Poem

Two Poems

Kevin Prufer

Churches

In 1981
          in a hotel gift shop outside Phoenix, AZ,
a little girl stood by the postcard rack, turning it gently.
It creaked.
            She considered a picture of the desert, then
looked around for her mother,
                         who was elsewhere.
She gave the rack a firm push so it spun
gently on its axle,
                                 smiled, pushed it again,
and the postcard rack wobbled on spindly legs.
And soon she had it spinning
                                  so quickly the cards
made long blurry streaks in their rotation, gasps of blue
for sky,
          yellow for sand, and then faster,
the girl slapping at it with her hand,
                                  grinning at me,
and then a single postcard rose from the rack, spun in the air
and landed at my feet,
                     a picture of a yawning canyon,
and then another, handfuls of postcards
rising from the rack,
                            turning in the air
while the girl laughed
                     and her oblivious mother, at the other end
of the store, bought a map or a box of fudge,
and then the air was full of pictures,
                                           all of them shouting
Phoenix, Phoenix, Phoenix,
                   twirling and falling
until the empty postcard rack
groaned once more, tipped,
and crashed through the window.

+

There ought to be a word
                           that suggests
how we’re balanced at the very tip of history
and behind us
                      everything speeds irretrievably away.
“It’s called impermanence,”
                           the little girl said,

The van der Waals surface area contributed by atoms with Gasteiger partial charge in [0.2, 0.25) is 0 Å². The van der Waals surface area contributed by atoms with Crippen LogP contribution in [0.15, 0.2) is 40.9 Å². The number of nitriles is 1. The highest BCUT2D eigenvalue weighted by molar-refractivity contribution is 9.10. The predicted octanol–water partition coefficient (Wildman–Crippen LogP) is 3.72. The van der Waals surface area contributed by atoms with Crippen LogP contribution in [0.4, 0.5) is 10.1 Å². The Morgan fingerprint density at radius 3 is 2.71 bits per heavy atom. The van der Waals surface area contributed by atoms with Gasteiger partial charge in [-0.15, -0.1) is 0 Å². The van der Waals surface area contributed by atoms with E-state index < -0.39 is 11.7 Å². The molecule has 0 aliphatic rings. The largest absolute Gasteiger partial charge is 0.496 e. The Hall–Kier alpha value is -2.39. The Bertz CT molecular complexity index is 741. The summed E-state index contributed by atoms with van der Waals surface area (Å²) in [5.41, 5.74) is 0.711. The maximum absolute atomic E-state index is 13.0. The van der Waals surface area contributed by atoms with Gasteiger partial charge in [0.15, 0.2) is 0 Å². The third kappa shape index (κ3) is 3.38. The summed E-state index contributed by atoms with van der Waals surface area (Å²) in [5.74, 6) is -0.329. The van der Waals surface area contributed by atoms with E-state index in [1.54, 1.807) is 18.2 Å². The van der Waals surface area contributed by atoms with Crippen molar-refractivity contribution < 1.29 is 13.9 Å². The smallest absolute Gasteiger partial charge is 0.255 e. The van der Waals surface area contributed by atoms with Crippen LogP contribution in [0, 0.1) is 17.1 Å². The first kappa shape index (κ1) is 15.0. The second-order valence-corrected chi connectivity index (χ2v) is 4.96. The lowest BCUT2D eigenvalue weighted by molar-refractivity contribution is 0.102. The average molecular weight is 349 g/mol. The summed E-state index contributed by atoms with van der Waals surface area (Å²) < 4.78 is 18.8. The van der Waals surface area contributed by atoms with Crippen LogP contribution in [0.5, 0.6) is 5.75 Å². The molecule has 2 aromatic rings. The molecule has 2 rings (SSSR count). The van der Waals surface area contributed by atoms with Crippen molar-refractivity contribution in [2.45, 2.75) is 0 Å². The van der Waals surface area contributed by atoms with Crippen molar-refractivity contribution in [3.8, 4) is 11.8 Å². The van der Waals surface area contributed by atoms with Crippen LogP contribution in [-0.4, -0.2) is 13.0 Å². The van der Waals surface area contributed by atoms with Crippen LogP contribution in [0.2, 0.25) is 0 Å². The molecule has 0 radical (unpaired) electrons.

looking at the mess of postcards on the floor.
“It’s called transience,” she said,
                                            gently touching the broken window. 
“It’s called dying,” she said.
                            It was 1981
and the clerk ran from behind the counter
                                             and stood before us.         
The girl smiled sweetly.
The postcard rack glittered
                             in the sun and broken glass. 
He turned to me and my face grew hot,
I couldn’t help it. I was blushing.

+

In 2009, my father lay in a hospital bed
gesturing sweepingly with his hands.
                                  “What are you doing?”
I asked him. “I’m building a church,” he said.
“You’re making a church?” I said.
                                  “Can’t you see?” he said.
He seemed to be patting something
in the air, sculpting something—a roof?—that floated above him.
The hospital room was quiet and white.
“What kind of church is it?” “I’m not finished.”
“Is it a church you remember?”
                                                    “Goddamn it,” he said. “Can’t you see I’m busy?”

+

It was 1988 and I stood in line for my diploma
and my father took a picture
                                that I’ve lost now.
1984 and there we are
                     around a campfire I cannot remember.
It was 2002
                 and his cells began to divide wrongly, first one
deep in the wrist bone, then another
                                  turned hot and strange,
deformed, humpbacked, and fissured,
                                              queer and off-kilter,
one after the other,